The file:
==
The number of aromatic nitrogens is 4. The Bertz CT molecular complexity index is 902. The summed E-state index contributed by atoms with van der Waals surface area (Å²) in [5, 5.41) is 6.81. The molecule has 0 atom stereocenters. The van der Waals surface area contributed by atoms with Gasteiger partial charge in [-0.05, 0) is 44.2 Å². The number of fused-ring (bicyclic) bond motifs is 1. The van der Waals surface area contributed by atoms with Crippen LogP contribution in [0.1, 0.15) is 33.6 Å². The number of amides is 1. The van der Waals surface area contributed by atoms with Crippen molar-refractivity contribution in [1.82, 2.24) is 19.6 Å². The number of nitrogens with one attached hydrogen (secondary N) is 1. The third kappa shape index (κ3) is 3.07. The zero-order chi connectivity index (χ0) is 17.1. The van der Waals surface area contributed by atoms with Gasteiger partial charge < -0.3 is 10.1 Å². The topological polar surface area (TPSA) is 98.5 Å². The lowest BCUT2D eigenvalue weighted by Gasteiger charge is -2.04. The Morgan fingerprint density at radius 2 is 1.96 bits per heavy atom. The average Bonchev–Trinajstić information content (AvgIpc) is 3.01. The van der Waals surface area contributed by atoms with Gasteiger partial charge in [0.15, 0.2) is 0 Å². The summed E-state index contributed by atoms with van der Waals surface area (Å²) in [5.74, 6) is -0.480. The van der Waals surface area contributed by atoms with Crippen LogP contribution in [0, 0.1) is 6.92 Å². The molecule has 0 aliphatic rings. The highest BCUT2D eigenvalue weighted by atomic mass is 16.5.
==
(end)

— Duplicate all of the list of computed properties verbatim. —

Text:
The number of aromatic nitrogens is 4. The Bertz CT molecular complexity index is 902. The summed E-state index contributed by atoms with van der Waals surface area (Å²) in [5, 5.41) is 6.81. The molecule has 0 atom stereocenters. The van der Waals surface area contributed by atoms with Gasteiger partial charge in [-0.05, 0) is 44.2 Å². The number of fused-ring (bicyclic) bond motifs is 1. The van der Waals surface area contributed by atoms with Crippen LogP contribution in [0.1, 0.15) is 33.6 Å². The number of amides is 1. The van der Waals surface area contributed by atoms with Crippen molar-refractivity contribution in [1.82, 2.24) is 19.6 Å². The number of nitrogens with one attached hydrogen (secondary N) is 1. The third kappa shape index (κ3) is 3.07. The zero-order chi connectivity index (χ0) is 17.1. The van der Waals surface area contributed by atoms with Gasteiger partial charge < -0.3 is 10.1 Å². The topological polar surface area (TPSA) is 98.5 Å². The lowest BCUT2D eigenvalue weighted by Gasteiger charge is -2.04. The Morgan fingerprint density at radius 2 is 1.96 bits per heavy atom. The average Bonchev–Trinajstić information content (AvgIpc) is 3.01. The van der Waals surface area contributed by atoms with Gasteiger partial charge in [0.15, 0.2) is 0 Å². The summed E-state index contributed by atoms with van der Waals surface area (Å²) in [5.74, 6) is -0.480. The van der Waals surface area contributed by atoms with Crippen LogP contribution in [0, 0.1) is 6.92 Å². The molecule has 0 aliphatic rings. The highest BCUT2D eigenvalue weighted by atomic mass is 16.5.